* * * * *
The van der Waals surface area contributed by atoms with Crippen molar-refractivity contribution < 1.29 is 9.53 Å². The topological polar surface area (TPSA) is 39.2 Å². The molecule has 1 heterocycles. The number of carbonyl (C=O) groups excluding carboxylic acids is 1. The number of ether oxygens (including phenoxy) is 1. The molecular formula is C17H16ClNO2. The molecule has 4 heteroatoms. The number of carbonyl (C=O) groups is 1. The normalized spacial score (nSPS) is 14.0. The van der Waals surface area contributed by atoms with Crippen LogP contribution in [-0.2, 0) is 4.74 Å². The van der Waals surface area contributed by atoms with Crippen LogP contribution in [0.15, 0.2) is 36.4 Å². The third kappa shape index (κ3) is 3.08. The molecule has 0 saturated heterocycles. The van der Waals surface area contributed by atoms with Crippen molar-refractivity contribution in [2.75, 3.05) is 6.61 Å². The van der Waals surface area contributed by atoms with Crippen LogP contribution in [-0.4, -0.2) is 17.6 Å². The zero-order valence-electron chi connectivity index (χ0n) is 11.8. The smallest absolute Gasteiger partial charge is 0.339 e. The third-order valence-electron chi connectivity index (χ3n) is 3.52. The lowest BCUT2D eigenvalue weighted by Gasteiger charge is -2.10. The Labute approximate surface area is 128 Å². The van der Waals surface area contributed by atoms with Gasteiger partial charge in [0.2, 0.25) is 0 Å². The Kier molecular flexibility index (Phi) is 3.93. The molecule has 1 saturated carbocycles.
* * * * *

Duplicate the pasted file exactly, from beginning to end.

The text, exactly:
The van der Waals surface area contributed by atoms with Crippen molar-refractivity contribution < 1.29 is 9.53 Å². The topological polar surface area (TPSA) is 39.2 Å². The molecule has 1 heterocycles. The number of carbonyl (C=O) groups excluding carboxylic acids is 1. The number of ether oxygens (including phenoxy) is 1. The molecular formula is C17H16ClNO2. The molecule has 4 heteroatoms. The number of carbonyl (C=O) groups is 1. The normalized spacial score (nSPS) is 14.0. The van der Waals surface area contributed by atoms with Crippen LogP contribution in [-0.2, 0) is 4.74 Å². The van der Waals surface area contributed by atoms with Crippen LogP contribution in [0.15, 0.2) is 36.4 Å². The third kappa shape index (κ3) is 3.08. The molecule has 0 saturated heterocycles. The van der Waals surface area contributed by atoms with Crippen molar-refractivity contribution in [2.75, 3.05) is 6.61 Å². The van der Waals surface area contributed by atoms with Crippen LogP contribution in [-0.4, -0.2) is 17.6 Å². The zero-order valence-electron chi connectivity index (χ0n) is 11.8. The smallest absolute Gasteiger partial charge is 0.339 e. The third-order valence-electron chi connectivity index (χ3n) is 3.52. The lowest BCUT2D eigenvalue weighted by Gasteiger charge is -2.10. The Labute approximate surface area is 128 Å². The van der Waals surface area contributed by atoms with Gasteiger partial charge in [0.2, 0.25) is 0 Å². The Kier molecular flexibility index (Phi) is 3.93. The molecule has 1 saturated carbocycles.